Women religious, inspired by current protests, also see long road ahead

By Catholic News Service
Wednesday, June 17, 2020

WASHINGTON (CNS) — Across the country, women religious have joined in peaceful protests against racial inequality, while others, home for health reasons amid the pandemic, are very much in spirit with the marchers. But on the streets or not, many of them see the scourge of systemic racism not just as a blight on the nation but something the church must own up to and help eradicate.

Several women religious who spoke with Catholic News Service during the second week of June are no strangers to protests or justice advocacy. They said they’ve been inspired by the massive crowds gathering in towns and cities demanding action in the wake of George Floyd’s death May 25 at the hands of a Minneapolis police officer. But these sisters — especially black women religious who make up less than 1% of U.S. sisters — keep their hope fueled by this current movement very much in check, acknowledging the long road ahead to achieve change or healing. Sister Leona Bruner, congregational leader of the Sisters of the Holy Family in New Orleans, a historically black congregation founded in 1842, said the wave of peaceful protests in all 50 states “should be a turning point” and is something she and fellow sisters are praying will happen.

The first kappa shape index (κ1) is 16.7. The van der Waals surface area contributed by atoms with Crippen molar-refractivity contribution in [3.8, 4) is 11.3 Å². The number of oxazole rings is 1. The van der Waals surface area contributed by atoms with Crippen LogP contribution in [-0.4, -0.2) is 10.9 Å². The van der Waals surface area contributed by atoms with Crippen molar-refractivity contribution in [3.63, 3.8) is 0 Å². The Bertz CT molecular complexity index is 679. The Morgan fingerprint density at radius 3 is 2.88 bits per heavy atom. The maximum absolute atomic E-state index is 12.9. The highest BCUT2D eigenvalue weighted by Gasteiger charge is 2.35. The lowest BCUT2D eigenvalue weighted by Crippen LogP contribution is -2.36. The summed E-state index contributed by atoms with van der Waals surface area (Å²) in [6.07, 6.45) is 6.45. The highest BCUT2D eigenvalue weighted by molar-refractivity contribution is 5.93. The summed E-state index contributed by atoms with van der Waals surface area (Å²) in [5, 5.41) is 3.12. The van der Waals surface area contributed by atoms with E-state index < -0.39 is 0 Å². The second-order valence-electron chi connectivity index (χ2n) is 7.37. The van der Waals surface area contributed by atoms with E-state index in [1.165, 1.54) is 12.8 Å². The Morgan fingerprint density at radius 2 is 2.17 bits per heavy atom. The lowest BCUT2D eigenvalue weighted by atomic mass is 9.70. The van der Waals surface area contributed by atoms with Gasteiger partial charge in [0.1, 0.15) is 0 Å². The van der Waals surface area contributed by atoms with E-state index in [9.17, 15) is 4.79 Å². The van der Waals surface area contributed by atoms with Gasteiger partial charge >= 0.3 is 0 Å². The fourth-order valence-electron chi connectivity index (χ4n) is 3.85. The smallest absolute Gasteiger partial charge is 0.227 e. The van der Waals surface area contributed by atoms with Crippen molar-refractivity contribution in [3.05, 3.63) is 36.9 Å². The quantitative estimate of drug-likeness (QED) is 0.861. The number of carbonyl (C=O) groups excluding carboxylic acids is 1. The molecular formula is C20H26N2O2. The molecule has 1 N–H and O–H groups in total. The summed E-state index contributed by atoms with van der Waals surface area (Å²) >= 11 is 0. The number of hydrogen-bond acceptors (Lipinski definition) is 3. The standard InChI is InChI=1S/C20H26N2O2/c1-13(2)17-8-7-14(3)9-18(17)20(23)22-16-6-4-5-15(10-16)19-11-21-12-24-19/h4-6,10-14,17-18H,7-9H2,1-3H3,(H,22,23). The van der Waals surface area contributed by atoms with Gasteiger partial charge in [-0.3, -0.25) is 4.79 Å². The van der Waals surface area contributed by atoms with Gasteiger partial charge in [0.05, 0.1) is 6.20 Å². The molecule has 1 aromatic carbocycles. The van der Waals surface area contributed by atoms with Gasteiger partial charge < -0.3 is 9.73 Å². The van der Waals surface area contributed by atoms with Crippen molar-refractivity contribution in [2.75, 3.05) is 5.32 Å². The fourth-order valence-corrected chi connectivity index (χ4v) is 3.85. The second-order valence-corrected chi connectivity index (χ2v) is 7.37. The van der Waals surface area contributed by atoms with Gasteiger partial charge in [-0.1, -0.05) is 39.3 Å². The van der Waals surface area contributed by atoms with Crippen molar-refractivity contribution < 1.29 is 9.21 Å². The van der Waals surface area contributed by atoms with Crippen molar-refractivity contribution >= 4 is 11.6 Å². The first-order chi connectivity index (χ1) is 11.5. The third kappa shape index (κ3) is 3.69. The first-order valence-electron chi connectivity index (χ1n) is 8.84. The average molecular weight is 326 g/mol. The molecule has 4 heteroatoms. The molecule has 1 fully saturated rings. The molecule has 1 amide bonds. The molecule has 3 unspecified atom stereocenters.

Likewise, Sister Anita Baird, a member of the Society of the Daughters of the Heart of Mary, and the founding director of the Archdiocese of Chicago’s Office for Racial Justice, said she is “optimistic in some respects” right now but she also takes the long view. She cautions: “We have to stay focused; we can’t grow tired.”


  • racism

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